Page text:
80 Yorkshire schools threatened by Ofsted downgrading

Ofsted Chief Inspector Sir Michael Wilshaw
Ofsted Chief Inspector Sir Michael Wilshaw
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MORE than 80 “outstanding” schools in Yorkshire could lose their status under tougher new inspection rules because their teaching is not good enough.

The new head of Ofsted has warned that schools should only be given the top rating of outstanding if their teaching is of the very highest grade. Schools which have previously been judged to be outstanding, but where teaching was only found to be “good”, could now find their status under review.

The tough new measure would affect almost one in four of Yorkshire’s best schools.

Currently, Yorkshire has 87 “outstanding” schools while across the country as many as 1,000 could be downgraded. Full list »

There are currently 52 primaries, 28 secondaries, three pupil referral units, two special schools and two nurseries in Yorkshire which received outstanding Ofsted ratings but where teaching was only found to be good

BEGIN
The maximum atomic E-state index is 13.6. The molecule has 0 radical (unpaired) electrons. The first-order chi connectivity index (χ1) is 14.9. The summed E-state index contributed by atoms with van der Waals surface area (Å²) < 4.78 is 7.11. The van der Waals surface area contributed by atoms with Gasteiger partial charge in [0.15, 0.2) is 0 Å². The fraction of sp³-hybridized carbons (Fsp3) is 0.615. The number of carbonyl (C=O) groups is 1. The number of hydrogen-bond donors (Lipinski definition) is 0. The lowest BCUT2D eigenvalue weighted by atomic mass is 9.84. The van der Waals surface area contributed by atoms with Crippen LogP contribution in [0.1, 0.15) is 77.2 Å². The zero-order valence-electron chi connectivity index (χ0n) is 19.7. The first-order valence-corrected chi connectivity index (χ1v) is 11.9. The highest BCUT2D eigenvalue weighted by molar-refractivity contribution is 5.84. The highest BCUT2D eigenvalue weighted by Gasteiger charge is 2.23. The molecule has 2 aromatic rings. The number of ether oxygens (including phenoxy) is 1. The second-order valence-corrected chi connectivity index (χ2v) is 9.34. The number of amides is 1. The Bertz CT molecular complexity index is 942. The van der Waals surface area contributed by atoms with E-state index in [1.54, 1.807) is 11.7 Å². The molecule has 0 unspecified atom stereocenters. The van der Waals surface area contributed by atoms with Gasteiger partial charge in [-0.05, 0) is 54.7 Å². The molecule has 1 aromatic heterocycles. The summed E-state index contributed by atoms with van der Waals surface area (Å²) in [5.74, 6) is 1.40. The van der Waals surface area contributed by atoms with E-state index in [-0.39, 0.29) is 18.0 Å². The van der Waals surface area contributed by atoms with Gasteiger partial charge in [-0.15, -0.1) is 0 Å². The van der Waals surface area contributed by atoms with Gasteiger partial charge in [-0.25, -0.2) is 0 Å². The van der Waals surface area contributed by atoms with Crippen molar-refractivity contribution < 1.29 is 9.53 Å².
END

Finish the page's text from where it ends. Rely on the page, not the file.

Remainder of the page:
The list includes three selective grammar schools – North Halifax and Crossley Heath in Halifax, and Ermysted’s boys school in Skipton – and the first two academies created in Yorkshire. Dixons City Academy in Bradford and Trinity Academy in Thorne, near Doncaster, are among the schools currently ranked as outstanding

Ofsted’s chief inspector, Sir Michael Wilshaw, said: “Teaching is central to the life of the school, it’s the most important thing teachers do.

“This means schools previously judged outstanding might be subject to a review of that status at some stage in the future.

“There needs to be a clear gold standard understood by all. And central to that understanding is that teaching is the predominant factor in achieving outstanding status.”

The full list of the 87 schools which could be affected in Yorkshire can be found at www.yorkshirepost.co.uk.